“This is when you’re going to hit your sourdough bread-making phase and then you’re going to pot a whole bunch of plants.” That was the advice distilled from a group of close college friends the day after pandemic restrictions were announced. They gave me a detailed timeline of the rollercoaster of emotions I was about to embark on. “And later, you’ll go into a full mental breakdown,” said one of them.
In some ways, knowing what was up ahead made preparing for a lockdown even more agonizing. It wasn’t the uncertainty but, rather, the certainty that gnawed away at the frayed seams of my sanity. From afar, I had watched helplessly as my friends and family back home suffered when their lives screeched to a halt. I hadn’t really understood their pain. It was only then, in the throes of my first lockdown, that I could finally fully empathize. I couldn’t do much for them then. They can’t do much for me now.
My friends in Taiwan began fumbling with Zoom for the first time. My inbox was suddenly flooded with invites for awkward virtual workouts, dinners, happy hours, game nights, and book clubs. But when I logged onto an online birthday party, a power outage struck and ended the celebration early. The island’s grid was becoming overwhelmed with the sudden influx of people now forced to stay at home.
Meanwhile, Taiwan’s vaccine hesitancy, founded on a sense that Covid-19 was a distant possibility, suddenly vanished. As people scrambled to get their hands on the small, shrinking supply of vaccines, my long-held appointment to get my own AstraZeneca dose was canceled without notice. I didn’t even make it inside the hospital doors before I was told the bad news and turned away.
“There’s not enough vaccines for frontline workers anymore,” a young attending physician told me, from six feet away. The woman next to me, facing the same situation, began to sob. On a policy level, I understood. But on a personal level, I too was devastated.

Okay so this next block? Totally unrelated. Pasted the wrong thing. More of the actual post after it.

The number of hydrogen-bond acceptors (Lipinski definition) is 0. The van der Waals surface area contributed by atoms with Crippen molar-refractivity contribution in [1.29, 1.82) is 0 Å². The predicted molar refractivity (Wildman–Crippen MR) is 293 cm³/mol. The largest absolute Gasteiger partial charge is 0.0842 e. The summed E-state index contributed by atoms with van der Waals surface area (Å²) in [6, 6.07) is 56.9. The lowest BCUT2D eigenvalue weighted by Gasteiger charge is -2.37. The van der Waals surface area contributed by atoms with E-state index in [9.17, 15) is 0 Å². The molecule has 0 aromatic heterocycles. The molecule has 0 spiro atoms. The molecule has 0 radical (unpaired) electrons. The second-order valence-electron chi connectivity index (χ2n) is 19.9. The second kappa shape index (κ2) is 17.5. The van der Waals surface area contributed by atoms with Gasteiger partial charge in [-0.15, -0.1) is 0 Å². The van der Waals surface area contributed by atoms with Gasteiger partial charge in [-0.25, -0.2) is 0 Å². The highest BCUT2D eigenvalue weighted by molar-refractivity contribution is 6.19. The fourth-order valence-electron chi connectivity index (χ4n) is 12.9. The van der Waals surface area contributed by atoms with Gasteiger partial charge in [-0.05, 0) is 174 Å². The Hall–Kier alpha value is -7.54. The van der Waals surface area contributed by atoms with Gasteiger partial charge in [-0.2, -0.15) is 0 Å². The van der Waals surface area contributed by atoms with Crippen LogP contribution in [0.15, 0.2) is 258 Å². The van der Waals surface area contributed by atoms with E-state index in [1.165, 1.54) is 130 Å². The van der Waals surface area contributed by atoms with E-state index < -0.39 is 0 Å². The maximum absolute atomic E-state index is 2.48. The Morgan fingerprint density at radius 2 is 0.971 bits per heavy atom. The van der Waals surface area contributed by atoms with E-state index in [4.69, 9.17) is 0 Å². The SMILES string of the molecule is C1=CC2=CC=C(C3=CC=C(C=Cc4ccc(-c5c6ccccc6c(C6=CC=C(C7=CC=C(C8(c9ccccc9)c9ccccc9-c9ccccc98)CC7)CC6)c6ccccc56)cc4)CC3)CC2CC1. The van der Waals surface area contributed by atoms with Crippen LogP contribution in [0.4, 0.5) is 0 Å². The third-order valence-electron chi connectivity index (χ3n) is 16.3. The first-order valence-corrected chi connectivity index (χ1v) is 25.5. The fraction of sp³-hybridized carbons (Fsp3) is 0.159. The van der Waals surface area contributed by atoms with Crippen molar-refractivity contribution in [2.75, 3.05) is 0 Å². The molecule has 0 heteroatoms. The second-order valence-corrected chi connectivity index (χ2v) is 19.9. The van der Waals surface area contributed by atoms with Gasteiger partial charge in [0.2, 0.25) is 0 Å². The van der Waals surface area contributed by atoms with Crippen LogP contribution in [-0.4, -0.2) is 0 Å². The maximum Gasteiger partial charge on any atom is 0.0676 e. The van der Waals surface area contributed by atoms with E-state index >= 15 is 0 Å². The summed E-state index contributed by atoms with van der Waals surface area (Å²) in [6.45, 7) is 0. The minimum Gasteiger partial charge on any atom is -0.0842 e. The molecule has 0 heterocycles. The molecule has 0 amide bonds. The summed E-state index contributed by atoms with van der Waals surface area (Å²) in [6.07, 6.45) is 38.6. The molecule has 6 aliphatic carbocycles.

The pandemic, for so many, was a time of paralysis and pondering. As Taiwan’s outbreak unfolded, I too started to question everything about my life.
The pull to come home to the US started as an inkling, and then, a flood that I could no longer ignore. Being outside of my home country during the pandemic had taken a toll on me, both physically and mentally. When my grandma caught Covid-19, I cried for weeks. When my dad blamed my little sister for bringing the virus into the house and kicked her out, I went numb for months.
My friends back home had lived vicariously through me last year, requesting snapshots of my “daily, normal life” in which I worked in crowded cafes and took trips to the beaches and mountains of Taiwan. But this year, during my own lockdown, I watched longingly as summer barbecues started to pop up all around America and envied all their joyful, long-awaited family reunions from afar.
I knew the pandemic was still far from over, but the desire to carve out a new future at home after four years of living abroad continued to tug at me. I realized that I’d already gotten all the signs that this particular place and chapter in my life was ending. I was ready to write the next one.
So I booked a one-way ticket back.
On my last day in Taipei, a typhoon came raining down. I waded in waist-deep waters around the city, trying to tie up any loose ends. I packed up my entire life into two dusty suitcases that hadn’t been touched in 16 months. I regrettably bid farewell to friends over Zoom, since we weren’t permitted to gather in person. Many were in denial that I was departing at all and didn’t say goodbye back.
My eleven-hour flight was eerily quiet. I slept amongst rows of empty seats and tried to picture the new, strange America that I was about to enter. I thought back to being on my apartment rooftop for the last time during my final week, when I caught a glimmer of the Grand Hotel in the distance. Long gone were its days of celebrating zero cases. The hotel’s lights solemnly spelled out 平安, the Chinese characters for peace and safety. I hoped that Taiwan would feel a sense of peace soon.
Upon arrival in America, an immigration officer greeted me. “Welcome back home,” he smiled. As I exited San Francisco’s airport, my newly vaccinated friend hugged me tightly, to my surprise. Although I had just stepped off of a cross-oceanic flight, she was more of a risk to me than I was to her now. She held her mask in her hands. Things were changing fast.
With the arrival of summer and the loosening of pandemic restrictions, America was starting to hum back to life again. It’s been a long and lonely year, for all of us. I looked up at the California sunshine—not a cloud in the sky. At last, I felt a sense of peace.